Facebook discovers cost of factory-farming users

SHARE
Facebook Founder and CEO Mark Zuckerberg speaks on stage during the annual Facebook F8 developers conference in San Jose, California in April 18, 2017 file photo. REUTERS/Stephen Lam

NEW YORK — Mark Zuckerberg is discovering the cost of factory-farming Facebook’s users. The $550 billion social network’s success harvesting advertising dollars through mass-appeal content has made it very profitable. The snag is that users are increasingly unhappy. The founder and chief executive’s return to focusing more on their welfare may limit short-run earnings but should improve sustainability.

The Facebook farm has become increasingly unwholesome. The company is at the center of a storm over the promotion of false news stories, some potentially placed with the intention of interfering with the 2016 U.S. presidential election.

Time spent per user on the core site has been falling, albeit from a high base, according to Pivotal Research. Zuckerberg’s stated goals for 2018 are fixing the site, cleaning up abuse, limiting interference by nation states, and “making sure time spent on Facebook is time well spent.”

Now Facebook is changing its algorithms, according to a post on Thursday, to prioritize news-feed items that users’ friends share and interact with and reduce the amount of third-party non-advertising content.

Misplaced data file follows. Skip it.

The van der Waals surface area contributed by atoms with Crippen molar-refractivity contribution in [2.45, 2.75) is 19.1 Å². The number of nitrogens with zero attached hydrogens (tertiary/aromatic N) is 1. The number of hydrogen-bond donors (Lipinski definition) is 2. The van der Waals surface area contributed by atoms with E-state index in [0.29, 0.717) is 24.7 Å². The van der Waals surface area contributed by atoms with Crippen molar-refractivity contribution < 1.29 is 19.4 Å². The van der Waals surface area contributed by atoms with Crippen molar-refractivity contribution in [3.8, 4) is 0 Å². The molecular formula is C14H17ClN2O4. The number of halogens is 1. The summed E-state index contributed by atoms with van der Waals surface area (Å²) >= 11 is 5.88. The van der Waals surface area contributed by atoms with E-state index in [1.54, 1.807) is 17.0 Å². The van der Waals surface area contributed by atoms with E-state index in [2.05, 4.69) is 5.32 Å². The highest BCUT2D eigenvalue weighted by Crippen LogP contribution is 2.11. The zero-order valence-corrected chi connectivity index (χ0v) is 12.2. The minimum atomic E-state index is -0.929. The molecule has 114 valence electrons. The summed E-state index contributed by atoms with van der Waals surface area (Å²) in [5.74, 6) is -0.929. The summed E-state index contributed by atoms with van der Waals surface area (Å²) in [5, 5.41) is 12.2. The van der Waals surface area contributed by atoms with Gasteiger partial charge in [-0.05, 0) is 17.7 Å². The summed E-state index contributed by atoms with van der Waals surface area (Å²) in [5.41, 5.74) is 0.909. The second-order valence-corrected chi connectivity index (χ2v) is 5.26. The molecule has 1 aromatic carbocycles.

Multiple studies link time spent on social networks with unhappiness, and watching mass-produced videos and reading clickbait articles on a screen surely don’t help. Facebook hopes higher-quality feeds will work better. “We feel a responsibility to make sure our services aren’t just fun to use, but also good for people’s well-being,” Zuckerberg wrote.

This along with possible changes like favoring reputable news sources over more sensational ones, as Facebook is considering according to the Wall Street Journal, will probably hurt the company financially over the short run. Time spent on the site by users will probably fall, and that means advertising will grow more slowly.

That helps explain the 4 percent decline in the company’s shares by early afternoon on Friday. It’s worth it over the long term, however, if it keeps users sufficiently content to remain on the Facebook farm.